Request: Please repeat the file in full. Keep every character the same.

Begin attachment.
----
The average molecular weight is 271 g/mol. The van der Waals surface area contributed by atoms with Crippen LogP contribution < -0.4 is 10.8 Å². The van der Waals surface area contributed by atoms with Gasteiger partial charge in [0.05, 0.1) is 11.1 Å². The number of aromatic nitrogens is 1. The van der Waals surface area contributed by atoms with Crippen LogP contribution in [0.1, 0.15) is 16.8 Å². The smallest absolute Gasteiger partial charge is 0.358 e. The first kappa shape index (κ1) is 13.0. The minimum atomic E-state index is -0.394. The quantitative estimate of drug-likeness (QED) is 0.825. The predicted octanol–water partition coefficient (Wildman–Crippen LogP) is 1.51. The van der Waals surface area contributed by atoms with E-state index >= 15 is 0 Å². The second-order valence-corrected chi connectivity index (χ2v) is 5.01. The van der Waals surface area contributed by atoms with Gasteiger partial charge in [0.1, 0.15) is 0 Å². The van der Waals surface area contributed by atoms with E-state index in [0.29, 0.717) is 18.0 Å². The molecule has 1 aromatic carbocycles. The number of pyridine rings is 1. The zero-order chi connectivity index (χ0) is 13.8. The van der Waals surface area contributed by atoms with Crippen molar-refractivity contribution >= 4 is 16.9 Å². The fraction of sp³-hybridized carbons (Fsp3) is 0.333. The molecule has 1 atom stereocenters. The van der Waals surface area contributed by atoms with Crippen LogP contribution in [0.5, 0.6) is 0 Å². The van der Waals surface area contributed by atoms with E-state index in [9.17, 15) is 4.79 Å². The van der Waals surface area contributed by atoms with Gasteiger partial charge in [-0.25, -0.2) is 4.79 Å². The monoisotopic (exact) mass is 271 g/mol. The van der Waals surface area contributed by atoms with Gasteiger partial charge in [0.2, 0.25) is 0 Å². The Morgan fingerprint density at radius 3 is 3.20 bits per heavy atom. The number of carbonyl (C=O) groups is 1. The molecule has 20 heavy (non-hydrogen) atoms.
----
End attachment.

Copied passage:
The average molecular weight is 271 g/mol. The van der Waals surface area contributed by atoms with Crippen LogP contribution < -0.4 is 10.8 Å². The van der Waals surface area contributed by atoms with Gasteiger partial charge in [0.05, 0.1) is 11.1 Å². The number of aromatic nitrogens is 1. The van der Waals surface area contributed by atoms with Crippen LogP contribution in [0.1, 0.15) is 16.8 Å². The smallest absolute Gasteiger partial charge is 0.358 e. The first kappa shape index (κ1) is 13.0. The minimum atomic E-state index is -0.394. The quantitative estimate of drug-likeness (QED) is 0.825. The predicted octanol–water partition coefficient (Wildman–Crippen LogP) is 1.51. The van der Waals surface area contributed by atoms with E-state index >= 15 is 0 Å². The second-order valence-corrected chi connectivity index (χ2v) is 5.01. The van der Waals surface area contributed by atoms with Gasteiger partial charge in [0.1, 0.15) is 0 Å². The van der Waals surface area contributed by atoms with E-state index in [0.29, 0.717) is 18.0 Å². The molecule has 1 aromatic carbocycles. The number of pyridine rings is 1. The zero-order chi connectivity index (χ0) is 13.8. The van der Waals surface area contributed by atoms with Crippen molar-refractivity contribution >= 4 is 16.9 Å². The fraction of sp³-hybridized carbons (Fsp3) is 0.333. The molecule has 1 atom stereocenters. The van der Waals surface area contributed by atoms with Crippen LogP contribution in [0.5, 0.6) is 0 Å². The van der Waals surface area contributed by atoms with E-state index in [9.17, 15) is 4.79 Å². The van der Waals surface area contributed by atoms with Gasteiger partial charge in [-0.25, -0.2) is 4.79 Å². The monoisotopic (exact) mass is 271 g/mol. The van der Waals surface area contributed by atoms with Gasteiger partial charge in [0.2, 0.25) is 0 Å². The Morgan fingerprint density at radius 3 is 3.20 bits per heavy atom. The number of carbonyl (C=O) groups is 1. The molecule has 20 heavy (non-hydrogen) atoms.